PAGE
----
Wednesday, May 26, 2010

Something's fishy here

We all know by now that there's something fishy about fish. A few years a go the documentary Darwin's Nightmare opened our eyes to the ecologically unsustainable and socially unjust way fish was farmed at the Victoria Lake. We hear that while fishing tuna, dolphins get caught in the nets. We hear about the bluefin tuna becoming extinct if we keep on fishing it the way we do. But sometimes, we also hear some good news. On TED, my dealer of good news, there's this video to watch:

Dan Barber explains how he, as a chef, tries to cook with sustainable products. When asked to present at a conference about his favorite fish, he decided to ask the supplier for more details about this environmentally friendly fish. As it so appears, the fish were fed 'sustainable protein', which in other words meant chicken bones and feathers. Nice, especially for vegetarians. He does however find a fish that seems to be farmed in a more sustainable and healthy way. Watch this video and let Dan take you on his journey. The other talk he gave on TED, about Fois Gras, is also definitely worth watching!

Wednesday, May 19, 2010

A preaching hypocrite with turquoise shoes

Sometimes, I'm a bit of a preacher. I tell people which books to read (Stephen Covey), what websites to visit (, which fish not to eat (tuna), which jeans to wear (Kuyichi) and what music to listen to (Mayra Andrade). Sometimes I'm just enthusiastic and that's nice (many of my friends actually watch TED now and we share great stories). But sometimes I'm mainly being annoying.

Why is that? My vegetarian friends (and I have many) never try to convince me not to eat meat. I, on the other hand. preach about tuna. My life turned tuna free after I read an article in TIME magazine that hit a nerve with me. Several years a go after watching 'Darwin's nightmare' I didn't eat Nile Perch fillet anymore. But somehow my awareness of the terrible conditions under which the fish from the Victoria lake is caught and made into fillets, faded away.

I try to do the right things and to buy the right goods. But everything we do in this regard raises many questions, such as: how do we actually know the information we are getting (about tuna or about the good working condition of Kuyichi staff in Peru) is true? Once we start buying one pair of 'conscious' jeans should we ensure all our clothes are made by employees that get social benefits? And if so, how do we check that? Should we both look at the social AND the environmental aspects? And if we have to choose, which aspect is more important to us?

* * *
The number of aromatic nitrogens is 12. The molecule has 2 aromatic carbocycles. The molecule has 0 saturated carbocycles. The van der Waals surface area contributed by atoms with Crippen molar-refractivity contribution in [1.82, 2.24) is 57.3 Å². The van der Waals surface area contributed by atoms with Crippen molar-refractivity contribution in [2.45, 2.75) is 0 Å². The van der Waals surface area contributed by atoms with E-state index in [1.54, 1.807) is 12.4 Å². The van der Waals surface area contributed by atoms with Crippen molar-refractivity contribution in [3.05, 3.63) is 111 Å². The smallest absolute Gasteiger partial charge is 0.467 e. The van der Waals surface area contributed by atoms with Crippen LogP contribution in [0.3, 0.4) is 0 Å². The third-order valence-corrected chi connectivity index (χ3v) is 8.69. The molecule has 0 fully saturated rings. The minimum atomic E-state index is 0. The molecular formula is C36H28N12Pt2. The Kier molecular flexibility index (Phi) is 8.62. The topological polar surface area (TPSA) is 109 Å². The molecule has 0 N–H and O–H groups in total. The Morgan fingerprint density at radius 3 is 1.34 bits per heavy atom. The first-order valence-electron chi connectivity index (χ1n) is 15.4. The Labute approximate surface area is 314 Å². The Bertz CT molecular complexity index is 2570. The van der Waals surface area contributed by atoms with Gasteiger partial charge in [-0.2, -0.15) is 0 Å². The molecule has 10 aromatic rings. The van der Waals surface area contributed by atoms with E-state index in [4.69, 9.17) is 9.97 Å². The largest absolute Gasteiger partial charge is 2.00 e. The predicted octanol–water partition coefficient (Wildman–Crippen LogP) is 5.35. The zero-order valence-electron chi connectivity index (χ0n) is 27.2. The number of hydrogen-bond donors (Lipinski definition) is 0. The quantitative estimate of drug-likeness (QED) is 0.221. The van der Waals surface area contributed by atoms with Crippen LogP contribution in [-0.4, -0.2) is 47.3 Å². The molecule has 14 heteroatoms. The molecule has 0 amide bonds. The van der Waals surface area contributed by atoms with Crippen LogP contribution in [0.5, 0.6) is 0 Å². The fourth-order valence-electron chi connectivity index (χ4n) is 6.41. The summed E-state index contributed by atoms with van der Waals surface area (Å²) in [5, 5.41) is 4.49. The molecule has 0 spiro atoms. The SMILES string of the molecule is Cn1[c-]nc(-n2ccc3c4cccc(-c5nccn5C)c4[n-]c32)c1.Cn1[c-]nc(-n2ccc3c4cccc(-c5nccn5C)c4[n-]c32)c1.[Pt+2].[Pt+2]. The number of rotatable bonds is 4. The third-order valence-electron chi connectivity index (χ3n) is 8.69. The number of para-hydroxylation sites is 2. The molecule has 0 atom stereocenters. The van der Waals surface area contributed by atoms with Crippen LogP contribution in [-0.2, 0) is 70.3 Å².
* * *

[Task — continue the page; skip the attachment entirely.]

Recently, I ask myself these questions and people around me do the same. After buying a beautiful pair of green (turquoise according to the brand's website) heels, a friend asked me if I was sure they weren't made by Brazilian children. It was only then I realized, I hadn't looked into that at all. While buying the shoes, I just thought about the beauty and the quality (yes, I refuse to buy crappy shoes anymore). If we want to contribute to making the world better and to ensure that our footprint is as small as possible, how should we go about it? Should we check the whether all products we buy are biological and fair trade? Should I just stop flying airplanes? Traveling is probably my biggest contribution to an unsustainable world. Can I quit? Would it make a difference if everyone is else is still doing it?

As you can see, I have many questions about this subject. This blogpost starts my exploration of this topic and posts to come will try to answer the questions. And let me come out for it, just for the record: My name is Amis Boersma and I am a hypocrite.

Wednesday, May 12, 2010

Ain't nothing wrong with loving coffee

At the start of this year, I mapped out my wishes for 2010 and started my personal year plan (see here). Inspired by what I had read on a lifestyle design blog, I asked my significant other what according to him was something that makes me tick, one thing that I cannot stop talking about. "Coffee" he said. "Coffee?!" I yelled, "What kind of a do-gooder am I, if I talk more about coffee than about anything else?". Well, that got me thinking. About many things, but mostly about how coffee really deserves a blogpost, or maybe even more. Because it IS true, I really do LOVE coffee.

With or without my fabulous Gaggia machine around (which is still in Amsterdam), I see it as a challenge to make a great caffe latte. I get excited when at bars they have the milk and coffee layered or (even better) when the have done some kind of foam art. I like places where they serve good cookies with your cup of koffie verkeerd ('wrong' coffee in Dutch, referring to the fact that there is more milk than coffee in the cup). A nice biscotti or thin sweet biscuit does it for me. I like it when it is clear that the person who made the coffee loves it as much as I do.

And yes, of course there are people insanely crazy about coffee. They even make Latte Art videos and post them online. Here are two great examples:

There is of course a lot more to say about coffee. And I will do just that, soon.